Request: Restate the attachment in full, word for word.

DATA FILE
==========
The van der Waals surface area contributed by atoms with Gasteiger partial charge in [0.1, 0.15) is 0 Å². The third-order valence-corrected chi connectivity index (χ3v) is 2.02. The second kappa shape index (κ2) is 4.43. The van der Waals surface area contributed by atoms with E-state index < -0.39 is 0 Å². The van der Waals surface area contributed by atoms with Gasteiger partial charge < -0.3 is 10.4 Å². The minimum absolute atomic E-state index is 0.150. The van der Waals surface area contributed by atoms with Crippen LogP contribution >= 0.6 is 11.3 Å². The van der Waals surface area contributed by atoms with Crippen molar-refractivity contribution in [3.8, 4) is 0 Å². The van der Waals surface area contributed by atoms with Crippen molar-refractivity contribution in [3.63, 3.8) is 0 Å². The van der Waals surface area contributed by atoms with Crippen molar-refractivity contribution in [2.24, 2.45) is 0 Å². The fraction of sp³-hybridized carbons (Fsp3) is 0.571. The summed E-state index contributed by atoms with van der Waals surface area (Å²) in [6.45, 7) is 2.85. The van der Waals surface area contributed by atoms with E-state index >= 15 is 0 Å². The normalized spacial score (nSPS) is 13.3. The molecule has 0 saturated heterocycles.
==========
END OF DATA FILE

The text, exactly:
The van der Waals surface area contributed by atoms with Gasteiger partial charge in [0.1, 0.15) is 0 Å². The third-order valence-corrected chi connectivity index (χ3v) is 2.02. The second kappa shape index (κ2) is 4.43. The van der Waals surface area contributed by atoms with E-state index < -0.39 is 0 Å². The van der Waals surface area contributed by atoms with Gasteiger partial charge < -0.3 is 10.4 Å². The minimum absolute atomic E-state index is 0.150. The van der Waals surface area contributed by atoms with Crippen LogP contribution >= 0.6 is 11.3 Å². The van der Waals surface area contributed by atoms with Crippen molar-refractivity contribution in [3.8, 4) is 0 Å². The van der Waals surface area contributed by atoms with Crippen molar-refractivity contribution in [3.63, 3.8) is 0 Å². The van der Waals surface area contributed by atoms with Crippen molar-refractivity contribution in [2.24, 2.45) is 0 Å². The fraction of sp³-hybridized carbons (Fsp3) is 0.571. The summed E-state index contributed by atoms with van der Waals surface area (Å²) in [6.45, 7) is 2.85. The van der Waals surface area contributed by atoms with E-state index >= 15 is 0 Å². The normalized spacial score (nSPS) is 13.3. The molecule has 0 saturated heterocycles.